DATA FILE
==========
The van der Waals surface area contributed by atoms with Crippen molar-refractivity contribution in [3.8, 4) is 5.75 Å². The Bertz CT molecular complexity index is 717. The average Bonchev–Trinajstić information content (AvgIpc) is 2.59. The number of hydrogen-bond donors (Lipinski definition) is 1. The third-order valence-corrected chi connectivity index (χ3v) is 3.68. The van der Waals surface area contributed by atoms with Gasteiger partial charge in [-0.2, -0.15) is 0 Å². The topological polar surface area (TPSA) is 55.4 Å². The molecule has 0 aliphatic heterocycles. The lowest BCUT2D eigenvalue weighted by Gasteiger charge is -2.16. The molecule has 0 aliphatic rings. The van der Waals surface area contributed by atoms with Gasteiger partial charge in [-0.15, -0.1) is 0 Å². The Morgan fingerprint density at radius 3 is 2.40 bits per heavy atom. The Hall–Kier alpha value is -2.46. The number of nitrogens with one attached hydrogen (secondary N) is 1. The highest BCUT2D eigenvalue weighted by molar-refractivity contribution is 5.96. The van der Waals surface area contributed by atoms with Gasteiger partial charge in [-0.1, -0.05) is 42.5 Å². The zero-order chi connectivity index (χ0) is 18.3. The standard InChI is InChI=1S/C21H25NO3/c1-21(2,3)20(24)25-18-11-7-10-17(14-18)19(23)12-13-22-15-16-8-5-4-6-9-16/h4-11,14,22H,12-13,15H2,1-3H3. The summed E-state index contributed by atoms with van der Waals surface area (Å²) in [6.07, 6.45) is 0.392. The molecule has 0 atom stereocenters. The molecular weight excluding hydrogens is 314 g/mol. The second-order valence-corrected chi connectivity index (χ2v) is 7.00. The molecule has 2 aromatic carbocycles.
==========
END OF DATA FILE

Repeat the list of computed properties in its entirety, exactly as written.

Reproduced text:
The van der Waals surface area contributed by atoms with Crippen molar-refractivity contribution in [3.8, 4) is 5.75 Å². The Bertz CT molecular complexity index is 717. The average Bonchev–Trinajstić information content (AvgIpc) is 2.59. The number of hydrogen-bond donors (Lipinski definition) is 1. The third-order valence-corrected chi connectivity index (χ3v) is 3.68. The van der Waals surface area contributed by atoms with Gasteiger partial charge in [-0.2, -0.15) is 0 Å². The topological polar surface area (TPSA) is 55.4 Å². The molecule has 0 aliphatic heterocycles. The lowest BCUT2D eigenvalue weighted by Gasteiger charge is -2.16. The molecule has 0 aliphatic rings. The van der Waals surface area contributed by atoms with Gasteiger partial charge in [-0.15, -0.1) is 0 Å². The Morgan fingerprint density at radius 3 is 2.40 bits per heavy atom. The Hall–Kier alpha value is -2.46. The number of nitrogens with one attached hydrogen (secondary N) is 1. The highest BCUT2D eigenvalue weighted by molar-refractivity contribution is 5.96. The van der Waals surface area contributed by atoms with Gasteiger partial charge in [-0.1, -0.05) is 42.5 Å². The zero-order chi connectivity index (χ0) is 18.3. The standard InChI is InChI=1S/C21H25NO3/c1-21(2,3)20(24)25-18-11-7-10-17(14-18)19(23)12-13-22-15-16-8-5-4-6-9-16/h4-11,14,22H,12-13,15H2,1-3H3. The summed E-state index contributed by atoms with van der Waals surface area (Å²) in [6.07, 6.45) is 0.392. The molecule has 0 atom stereocenters. The molecular weight excluding hydrogens is 314 g/mol. The second-order valence-corrected chi connectivity index (χ2v) is 7.00. The molecule has 2 aromatic carbocycles.